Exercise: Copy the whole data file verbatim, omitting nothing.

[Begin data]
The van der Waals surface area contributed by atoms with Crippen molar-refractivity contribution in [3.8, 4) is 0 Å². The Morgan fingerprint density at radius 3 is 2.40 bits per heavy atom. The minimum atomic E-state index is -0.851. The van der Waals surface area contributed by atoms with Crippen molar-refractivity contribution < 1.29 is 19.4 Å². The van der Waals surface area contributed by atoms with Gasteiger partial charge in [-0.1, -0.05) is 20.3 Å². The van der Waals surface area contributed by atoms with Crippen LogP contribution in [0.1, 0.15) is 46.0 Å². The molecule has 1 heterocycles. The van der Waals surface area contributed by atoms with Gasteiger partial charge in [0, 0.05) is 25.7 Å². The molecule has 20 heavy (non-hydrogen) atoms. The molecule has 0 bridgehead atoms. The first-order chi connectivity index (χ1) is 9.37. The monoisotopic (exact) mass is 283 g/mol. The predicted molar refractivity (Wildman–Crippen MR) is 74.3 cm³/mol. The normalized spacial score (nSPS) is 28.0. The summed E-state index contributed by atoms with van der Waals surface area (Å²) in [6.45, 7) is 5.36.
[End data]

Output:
The van der Waals surface area contributed by atoms with Crippen molar-refractivity contribution in [3.8, 4) is 0 Å². The Morgan fingerprint density at radius 3 is 2.40 bits per heavy atom. The minimum atomic E-state index is -0.851. The van der Waals surface area contributed by atoms with Crippen molar-refractivity contribution < 1.29 is 19.4 Å². The van der Waals surface area contributed by atoms with Gasteiger partial charge in [-0.1, -0.05) is 20.3 Å². The van der Waals surface area contributed by atoms with Crippen LogP contribution in [0.1, 0.15) is 46.0 Å². The molecule has 1 heterocycles. The van der Waals surface area contributed by atoms with Gasteiger partial charge in [0, 0.05) is 25.7 Å². The molecule has 20 heavy (non-hydrogen) atoms. The molecule has 0 bridgehead atoms. The first-order chi connectivity index (χ1) is 9.37. The monoisotopic (exact) mass is 283 g/mol. The predicted molar refractivity (Wildman–Crippen MR) is 74.3 cm³/mol. The normalized spacial score (nSPS) is 28.0. The summed E-state index contributed by atoms with van der Waals surface area (Å²) in [6.45, 7) is 5.36.